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Home-made rehydration solution for the management of diarrhea

This question was posted the Prevention and treatment of moderate acute malnutrition forum area and has 2 replies.

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Edem

Normal user

20 Jul 2019, 11:47

Dear Colleagues,

I ask this question on behalf of another colleague who wrote and I quote:

“We have always been taught that, in the absence of ORS, a home-made rehydration solution should include sugar and salt. However, I was looking today at the BMA Family Doctor Home Adviser (2001) and it advises sugar only (salt is not mentioned). What do you make of this? (In terms of life-saving, perhaps there is a case for sugar-only because the incorrect amount (ie too much) salt could do more harm than good?)”

Thank you for you contribution. 

Paul

Frequent user

22 Jul 2019, 14:19

Hi Edem,

You are right in so much that too much salt would be harmful, however the purpose of adding salt is to replace salt lost through diarrhoea, for example. Commercial ORS also contains other electrolytes but this would not be easily made at home. In short, salt (in the recommended amounts) is necessary to make home made ORS.

From WHO:  "In case ORS packets are not available, homemade solutions consisting of either half a small spoon of salt and six level small spoons of sugar dissolved in one litre of safe water, or lightly salted rice water or even plain water may be given to PREVENT or DELAY the onset of dehydration on the way to the health facility. However, these solutions are inadequate for TREATING dehydration caused by acute diarrhoea, particularly cholera, in which the stool loss and risk of shock are often high."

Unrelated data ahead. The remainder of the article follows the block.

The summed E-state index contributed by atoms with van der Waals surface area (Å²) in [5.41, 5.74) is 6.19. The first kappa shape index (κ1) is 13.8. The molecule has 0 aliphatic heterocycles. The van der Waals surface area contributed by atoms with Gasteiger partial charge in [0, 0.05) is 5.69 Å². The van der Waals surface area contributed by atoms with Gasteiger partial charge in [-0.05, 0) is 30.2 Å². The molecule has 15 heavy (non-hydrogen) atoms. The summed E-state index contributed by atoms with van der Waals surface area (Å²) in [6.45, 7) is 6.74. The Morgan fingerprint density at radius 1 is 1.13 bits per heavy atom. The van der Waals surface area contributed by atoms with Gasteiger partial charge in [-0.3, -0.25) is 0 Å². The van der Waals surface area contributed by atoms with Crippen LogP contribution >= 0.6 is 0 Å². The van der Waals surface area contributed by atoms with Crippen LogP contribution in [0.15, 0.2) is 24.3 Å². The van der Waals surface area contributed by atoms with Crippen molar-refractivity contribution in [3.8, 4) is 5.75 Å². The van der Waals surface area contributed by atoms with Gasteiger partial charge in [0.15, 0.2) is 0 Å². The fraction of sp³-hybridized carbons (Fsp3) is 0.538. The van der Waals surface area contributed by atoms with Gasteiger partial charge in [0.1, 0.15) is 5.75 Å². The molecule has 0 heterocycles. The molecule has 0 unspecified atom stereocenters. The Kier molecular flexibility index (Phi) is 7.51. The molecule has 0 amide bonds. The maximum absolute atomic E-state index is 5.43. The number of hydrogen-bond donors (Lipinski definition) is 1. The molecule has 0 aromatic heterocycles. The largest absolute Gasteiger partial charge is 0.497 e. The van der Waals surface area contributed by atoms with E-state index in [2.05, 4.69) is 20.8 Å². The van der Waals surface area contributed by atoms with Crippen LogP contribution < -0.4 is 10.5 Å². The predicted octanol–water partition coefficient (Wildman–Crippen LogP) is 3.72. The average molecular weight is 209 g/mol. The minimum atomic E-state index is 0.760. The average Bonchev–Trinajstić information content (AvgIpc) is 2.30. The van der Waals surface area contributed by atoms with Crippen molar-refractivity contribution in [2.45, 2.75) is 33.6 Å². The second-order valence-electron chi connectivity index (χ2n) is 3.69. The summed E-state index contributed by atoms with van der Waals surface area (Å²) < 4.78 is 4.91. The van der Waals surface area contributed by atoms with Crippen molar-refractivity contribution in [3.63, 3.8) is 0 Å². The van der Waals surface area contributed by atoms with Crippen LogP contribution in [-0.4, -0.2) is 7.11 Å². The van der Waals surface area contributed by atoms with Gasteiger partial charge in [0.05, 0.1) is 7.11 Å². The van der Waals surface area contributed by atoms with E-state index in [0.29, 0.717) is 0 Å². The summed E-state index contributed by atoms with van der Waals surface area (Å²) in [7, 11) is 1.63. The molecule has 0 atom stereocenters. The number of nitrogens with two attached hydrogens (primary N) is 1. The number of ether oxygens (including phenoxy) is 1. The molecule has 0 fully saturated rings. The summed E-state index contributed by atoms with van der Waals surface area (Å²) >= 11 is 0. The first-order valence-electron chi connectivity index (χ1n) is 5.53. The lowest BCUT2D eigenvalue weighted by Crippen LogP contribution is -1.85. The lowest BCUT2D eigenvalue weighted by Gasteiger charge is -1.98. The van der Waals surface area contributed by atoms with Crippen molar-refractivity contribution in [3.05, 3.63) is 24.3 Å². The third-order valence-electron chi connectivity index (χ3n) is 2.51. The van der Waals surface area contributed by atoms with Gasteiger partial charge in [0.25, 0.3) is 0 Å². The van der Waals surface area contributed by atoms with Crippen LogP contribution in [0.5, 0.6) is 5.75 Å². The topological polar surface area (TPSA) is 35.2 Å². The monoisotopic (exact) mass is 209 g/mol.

I havent read the BMA publication so cannot comment. The current advice from the national health service in the UK is to use standard ORS for diarrhoea.  Commercial ORS formulations are readily available on the high street. 

The rehydration of children with severe acute malnutrition (SAM) however, would not use standard ORS but would use a specialised formulation under careful medical supervision (ReSoMal or Low Osmolarity ORS depending on the underlying cause of the dehydration). If the child with SAM is dehydrated (but concious) then using sugar water, without the salt would be OK to use during transport to a medical facility for proper treatment. 

I hope this helps

Edem

Normal user

24 Jul 2019, 20:28

Thank you Paul for your response. I am grateful. 

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